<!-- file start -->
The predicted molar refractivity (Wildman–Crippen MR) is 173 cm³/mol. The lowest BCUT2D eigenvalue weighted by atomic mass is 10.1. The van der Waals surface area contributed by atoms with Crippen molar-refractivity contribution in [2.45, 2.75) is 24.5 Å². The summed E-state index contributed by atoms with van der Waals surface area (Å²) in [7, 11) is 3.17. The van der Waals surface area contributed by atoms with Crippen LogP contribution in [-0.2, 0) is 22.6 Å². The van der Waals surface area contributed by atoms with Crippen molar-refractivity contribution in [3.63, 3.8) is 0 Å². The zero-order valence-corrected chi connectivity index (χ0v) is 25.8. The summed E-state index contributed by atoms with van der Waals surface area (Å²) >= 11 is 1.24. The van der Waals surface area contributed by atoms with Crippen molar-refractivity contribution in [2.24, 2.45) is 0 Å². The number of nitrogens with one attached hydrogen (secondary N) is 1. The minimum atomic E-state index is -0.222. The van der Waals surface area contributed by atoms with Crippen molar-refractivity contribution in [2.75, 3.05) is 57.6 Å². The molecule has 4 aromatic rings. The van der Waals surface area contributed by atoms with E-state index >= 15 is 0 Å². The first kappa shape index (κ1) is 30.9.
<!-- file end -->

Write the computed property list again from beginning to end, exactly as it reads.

The predicted molar refractivity (Wildman–Crippen MR) is 173 cm³/mol. The lowest BCUT2D eigenvalue weighted by atomic mass is 10.1. The van der Waals surface area contributed by atoms with Crippen molar-refractivity contribution in [2.45, 2.75) is 24.5 Å². The summed E-state index contributed by atoms with van der Waals surface area (Å²) in [7, 11) is 3.17. The van der Waals surface area contributed by atoms with Crippen LogP contribution in [-0.2, 0) is 22.6 Å². The van der Waals surface area contributed by atoms with Crippen molar-refractivity contribution in [3.63, 3.8) is 0 Å². The zero-order valence-corrected chi connectivity index (χ0v) is 25.8. The summed E-state index contributed by atoms with van der Waals surface area (Å²) >= 11 is 1.24. The van der Waals surface area contributed by atoms with Crippen molar-refractivity contribution in [2.24, 2.45) is 0 Å². The number of nitrogens with one attached hydrogen (secondary N) is 1. The minimum atomic E-state index is -0.222. The van der Waals surface area contributed by atoms with Crippen molar-refractivity contribution in [2.75, 3.05) is 57.6 Å². The molecule has 4 aromatic rings. The van der Waals surface area contributed by atoms with E-state index >= 15 is 0 Å². The first kappa shape index (κ1) is 30.9.